After a difficult year in which it faced charges of bribery in securing contracts overseas, engineering and construction company SNC-Lavalin is believed to be a key player in building nuclear power plants in the UK.
According to some reports, SNC-Lavalin and Hitachi combined to buy Horizon Nuclear Power for a sum of $1.1 million, though details surrounding SNC-Lavalin’s role in the consortium are not clear.
Horizon was previously under the ownership of E.On and RWE of Germany.
It would mark yet another notch in the engineering and construction company’s belt in the nuclear field following last year’s purchase of Atomic Energy of Canada’s commercial reactor division. SNC-Lavalin bought the division from the federal government for a sum of $15 million plus royalty payments.
“Due to SNC Lavalin’s nuclear construction expertise, Hitachi would expect them to have a role in the construction of the sites, but nothing has been confirmed as of yet,” Georgia Lewis, a London-based spokesperson for Hitachi, told Canadian Press.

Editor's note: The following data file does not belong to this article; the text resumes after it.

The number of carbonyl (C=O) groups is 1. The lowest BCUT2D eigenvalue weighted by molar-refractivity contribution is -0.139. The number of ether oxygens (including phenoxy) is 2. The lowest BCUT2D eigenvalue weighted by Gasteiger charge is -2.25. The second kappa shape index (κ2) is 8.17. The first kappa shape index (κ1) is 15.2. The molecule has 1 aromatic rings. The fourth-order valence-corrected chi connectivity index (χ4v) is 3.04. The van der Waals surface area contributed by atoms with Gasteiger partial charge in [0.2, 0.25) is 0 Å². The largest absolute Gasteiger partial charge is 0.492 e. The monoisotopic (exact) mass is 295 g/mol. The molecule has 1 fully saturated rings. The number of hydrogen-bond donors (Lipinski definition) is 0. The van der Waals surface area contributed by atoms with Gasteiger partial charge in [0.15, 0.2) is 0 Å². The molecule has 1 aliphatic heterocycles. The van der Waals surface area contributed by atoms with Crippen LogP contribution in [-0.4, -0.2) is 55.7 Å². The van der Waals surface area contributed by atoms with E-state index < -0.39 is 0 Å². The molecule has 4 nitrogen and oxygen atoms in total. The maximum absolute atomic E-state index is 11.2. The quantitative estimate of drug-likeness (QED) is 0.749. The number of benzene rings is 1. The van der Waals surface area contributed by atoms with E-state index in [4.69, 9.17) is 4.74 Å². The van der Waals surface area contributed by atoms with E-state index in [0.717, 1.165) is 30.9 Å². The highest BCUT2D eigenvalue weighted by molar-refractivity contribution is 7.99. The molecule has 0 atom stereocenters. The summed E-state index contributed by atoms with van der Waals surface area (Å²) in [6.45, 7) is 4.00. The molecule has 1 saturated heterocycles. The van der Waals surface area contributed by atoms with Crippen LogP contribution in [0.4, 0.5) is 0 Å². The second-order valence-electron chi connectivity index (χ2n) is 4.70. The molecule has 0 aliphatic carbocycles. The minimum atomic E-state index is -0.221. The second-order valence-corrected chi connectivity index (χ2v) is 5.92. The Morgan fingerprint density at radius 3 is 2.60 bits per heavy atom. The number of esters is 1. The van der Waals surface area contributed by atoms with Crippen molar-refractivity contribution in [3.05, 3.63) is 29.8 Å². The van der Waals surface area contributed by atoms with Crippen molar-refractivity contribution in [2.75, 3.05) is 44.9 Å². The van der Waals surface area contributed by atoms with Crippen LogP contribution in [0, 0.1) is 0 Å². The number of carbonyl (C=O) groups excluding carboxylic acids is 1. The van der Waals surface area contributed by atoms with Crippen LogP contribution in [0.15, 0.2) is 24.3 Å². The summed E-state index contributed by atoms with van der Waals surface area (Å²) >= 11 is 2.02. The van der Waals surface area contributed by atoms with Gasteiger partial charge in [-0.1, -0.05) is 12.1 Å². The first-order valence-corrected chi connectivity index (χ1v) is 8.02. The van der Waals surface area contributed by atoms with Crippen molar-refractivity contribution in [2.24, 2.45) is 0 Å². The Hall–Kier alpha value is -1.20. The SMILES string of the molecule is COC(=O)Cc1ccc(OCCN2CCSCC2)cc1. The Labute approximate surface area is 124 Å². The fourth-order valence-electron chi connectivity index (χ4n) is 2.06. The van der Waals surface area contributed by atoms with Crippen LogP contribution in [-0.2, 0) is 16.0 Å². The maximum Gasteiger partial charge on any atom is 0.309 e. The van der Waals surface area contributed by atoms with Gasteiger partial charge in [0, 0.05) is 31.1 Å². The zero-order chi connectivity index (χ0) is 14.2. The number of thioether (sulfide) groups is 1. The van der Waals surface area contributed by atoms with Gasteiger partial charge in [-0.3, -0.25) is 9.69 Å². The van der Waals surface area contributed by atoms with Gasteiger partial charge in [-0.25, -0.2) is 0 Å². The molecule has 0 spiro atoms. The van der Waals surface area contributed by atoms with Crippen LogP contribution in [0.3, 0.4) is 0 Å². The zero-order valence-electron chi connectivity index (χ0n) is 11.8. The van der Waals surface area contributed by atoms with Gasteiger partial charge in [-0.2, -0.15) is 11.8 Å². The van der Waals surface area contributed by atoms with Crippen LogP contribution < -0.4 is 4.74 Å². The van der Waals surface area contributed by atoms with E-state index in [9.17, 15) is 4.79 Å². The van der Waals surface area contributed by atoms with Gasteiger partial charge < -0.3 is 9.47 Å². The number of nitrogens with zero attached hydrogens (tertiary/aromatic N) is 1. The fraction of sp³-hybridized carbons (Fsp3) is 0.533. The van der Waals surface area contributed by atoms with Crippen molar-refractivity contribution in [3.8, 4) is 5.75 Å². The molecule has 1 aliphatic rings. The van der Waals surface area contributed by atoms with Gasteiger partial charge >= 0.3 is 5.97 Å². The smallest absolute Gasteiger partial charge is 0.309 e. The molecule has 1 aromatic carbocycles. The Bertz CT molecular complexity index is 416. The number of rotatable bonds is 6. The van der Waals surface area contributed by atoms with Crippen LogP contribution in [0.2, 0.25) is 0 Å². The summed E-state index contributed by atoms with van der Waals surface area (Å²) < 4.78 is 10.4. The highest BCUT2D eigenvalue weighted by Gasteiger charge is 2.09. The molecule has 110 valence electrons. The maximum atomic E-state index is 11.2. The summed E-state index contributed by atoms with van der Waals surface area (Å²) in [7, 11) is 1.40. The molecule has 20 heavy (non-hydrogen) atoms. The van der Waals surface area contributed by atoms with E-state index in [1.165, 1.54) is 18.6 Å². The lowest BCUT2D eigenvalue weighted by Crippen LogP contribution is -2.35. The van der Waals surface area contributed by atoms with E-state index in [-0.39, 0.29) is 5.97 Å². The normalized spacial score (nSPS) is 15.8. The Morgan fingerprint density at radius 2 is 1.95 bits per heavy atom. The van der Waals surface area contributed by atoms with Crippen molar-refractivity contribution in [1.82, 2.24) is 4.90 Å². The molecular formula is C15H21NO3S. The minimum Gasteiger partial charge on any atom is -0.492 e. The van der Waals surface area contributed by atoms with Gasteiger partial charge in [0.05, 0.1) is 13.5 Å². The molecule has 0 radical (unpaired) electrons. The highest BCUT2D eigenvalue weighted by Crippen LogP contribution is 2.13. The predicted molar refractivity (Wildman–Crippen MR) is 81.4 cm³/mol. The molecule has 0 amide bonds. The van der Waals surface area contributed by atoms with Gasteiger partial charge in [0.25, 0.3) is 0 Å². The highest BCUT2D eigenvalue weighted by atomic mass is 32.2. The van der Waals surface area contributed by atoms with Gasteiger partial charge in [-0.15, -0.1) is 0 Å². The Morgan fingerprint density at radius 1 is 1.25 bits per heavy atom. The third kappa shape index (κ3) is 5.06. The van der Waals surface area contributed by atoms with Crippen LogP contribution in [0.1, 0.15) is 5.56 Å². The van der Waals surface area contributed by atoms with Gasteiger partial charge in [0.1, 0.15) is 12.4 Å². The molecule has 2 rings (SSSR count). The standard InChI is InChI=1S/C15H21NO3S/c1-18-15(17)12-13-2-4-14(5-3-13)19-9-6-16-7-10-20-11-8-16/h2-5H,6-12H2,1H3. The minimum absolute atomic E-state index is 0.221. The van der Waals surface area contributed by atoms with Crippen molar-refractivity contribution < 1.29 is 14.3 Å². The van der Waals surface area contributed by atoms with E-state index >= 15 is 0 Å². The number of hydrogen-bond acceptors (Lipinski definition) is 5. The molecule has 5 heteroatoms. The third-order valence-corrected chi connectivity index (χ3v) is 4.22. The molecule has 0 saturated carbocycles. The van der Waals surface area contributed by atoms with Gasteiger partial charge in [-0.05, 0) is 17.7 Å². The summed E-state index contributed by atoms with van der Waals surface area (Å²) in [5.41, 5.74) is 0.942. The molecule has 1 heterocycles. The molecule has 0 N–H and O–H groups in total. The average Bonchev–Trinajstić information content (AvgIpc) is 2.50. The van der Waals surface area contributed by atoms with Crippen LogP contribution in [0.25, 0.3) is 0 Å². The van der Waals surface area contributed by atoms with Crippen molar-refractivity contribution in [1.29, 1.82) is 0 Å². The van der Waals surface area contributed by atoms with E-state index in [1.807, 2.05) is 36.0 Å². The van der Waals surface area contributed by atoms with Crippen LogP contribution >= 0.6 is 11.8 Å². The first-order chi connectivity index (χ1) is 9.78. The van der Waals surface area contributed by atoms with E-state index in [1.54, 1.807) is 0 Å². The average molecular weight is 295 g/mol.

While Hitachi has not confirmed that SNC-Lavalin was a partner in the purchase, reports coming out of the UK suggested as much. The Japanese corporation has said that UK companies Rolls Royce and Babcock International have signed memorandums of understanding to join the consortium and added that it will also be working with “other nuclear energy related companies around the world.”
In a release, Hitachi said it would build two to three 1,300 megawatt plants in existing Horizon sites in Wylfa, Anglesey and Oldbury, Gloucestershire, with those plants expected to create between 5,000 and 6,000 jobs per site during the construction phase and 1,000 ongoing jobs thereafter. The first unit is expected to be operational in the middle of the next decade.
“Today starts our 100 year commitment to the UK and its vision to achieve a long-term, secure, low-carbon and affordable energy supply,” said Hitachi president Hiroaki Nakanishi in his company’s release.
Once the transaction has been completed, Hitachi will work toward licence acceptance for the work.